NGO: Fierce Clashes as Army Shells Aleppoإقرأ هذا الخبر بالعربية
Fierce fighting broke out in the northern Syrian city of Aleppo on Sunday as rebels attacked an army checkpoint near the capital, killing nine soldiers, monitors said.
Hours after a fire tore through a historic souk in Aleppo, fighting erupted in and around the Old City as rebels tried to seize control the district, said Rami Abdel Rahman, director of the Syrian Observatory for Human Rights.
Since last week, much of the fighting has focused on the area around the Old City, and this is believed to have sparked the fire in the centuries-old souk which destroyed many shops, said an AFP correspondent and the Observatory.
Meanwhile the army subjected several of the city's districts to intense shelling, and battled rebels in the northern district of Jandul, said the Observatory.
"There were many rebels and soldiers killed, but both sides are trying to conceal their casualties," Abdel Rahman told AFP.
Among the districts shelled by the army overnight were the southwestern neighborhood of Salaheddin, the main theater of combat between rebels and troops in mid-summer, the Britain-based watchdog said.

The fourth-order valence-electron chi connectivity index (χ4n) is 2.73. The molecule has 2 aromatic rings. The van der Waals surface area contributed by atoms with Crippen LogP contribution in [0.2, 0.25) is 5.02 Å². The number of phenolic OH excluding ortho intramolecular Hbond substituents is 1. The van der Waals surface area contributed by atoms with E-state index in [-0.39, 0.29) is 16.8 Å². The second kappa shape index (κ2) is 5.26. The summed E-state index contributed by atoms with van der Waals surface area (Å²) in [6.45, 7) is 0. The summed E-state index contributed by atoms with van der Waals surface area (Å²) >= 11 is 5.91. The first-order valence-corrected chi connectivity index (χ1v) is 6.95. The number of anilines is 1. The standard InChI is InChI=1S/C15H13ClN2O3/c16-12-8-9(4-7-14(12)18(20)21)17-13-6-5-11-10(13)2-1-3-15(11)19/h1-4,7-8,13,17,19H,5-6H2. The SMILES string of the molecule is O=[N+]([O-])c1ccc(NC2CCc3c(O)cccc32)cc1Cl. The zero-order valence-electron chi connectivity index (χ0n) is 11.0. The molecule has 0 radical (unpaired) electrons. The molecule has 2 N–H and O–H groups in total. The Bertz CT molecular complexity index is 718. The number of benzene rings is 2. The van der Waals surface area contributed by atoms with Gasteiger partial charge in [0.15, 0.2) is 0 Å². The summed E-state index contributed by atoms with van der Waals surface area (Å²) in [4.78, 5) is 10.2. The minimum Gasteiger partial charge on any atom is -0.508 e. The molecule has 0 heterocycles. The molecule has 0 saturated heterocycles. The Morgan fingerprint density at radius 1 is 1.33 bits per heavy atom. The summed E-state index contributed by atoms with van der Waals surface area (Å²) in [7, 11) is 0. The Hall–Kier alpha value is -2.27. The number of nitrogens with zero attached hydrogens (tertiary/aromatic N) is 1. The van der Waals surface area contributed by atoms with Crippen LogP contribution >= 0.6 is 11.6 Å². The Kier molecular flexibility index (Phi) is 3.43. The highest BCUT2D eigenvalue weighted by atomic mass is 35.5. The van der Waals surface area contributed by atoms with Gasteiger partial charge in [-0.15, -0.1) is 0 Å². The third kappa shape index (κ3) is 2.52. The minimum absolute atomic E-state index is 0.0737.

In Damascus province, the rebel Free Syrian Army attacked an army checkpoint on the road linking the southwestern town of Qatana to the capital, killing nine soldiers, the Observatory said.
The FSA also attacked a checkpoint in the eastern province of Deir Ezzor, killing four soldiers, the monitoring group said.
Many areas of both Damascus province and Deir Ezzor have suffered intense army assaults, as the regime of President Bashar Assad tries to crush the insurgency.
Also in Damascus province, soldiers backed by aerial firepower stormed the rebel stronghold of Harasta as regime forces carried out arrest raids in the town of Zabadani, said the Observatory.
Violence across Syria killed at least 118 people on Saturday -- 48 civilians, 41 soldiers and 29 rebels, the Observatory said, adding to its toll of over 30,000 killed since an anti-regime uprising erupted in March 2011.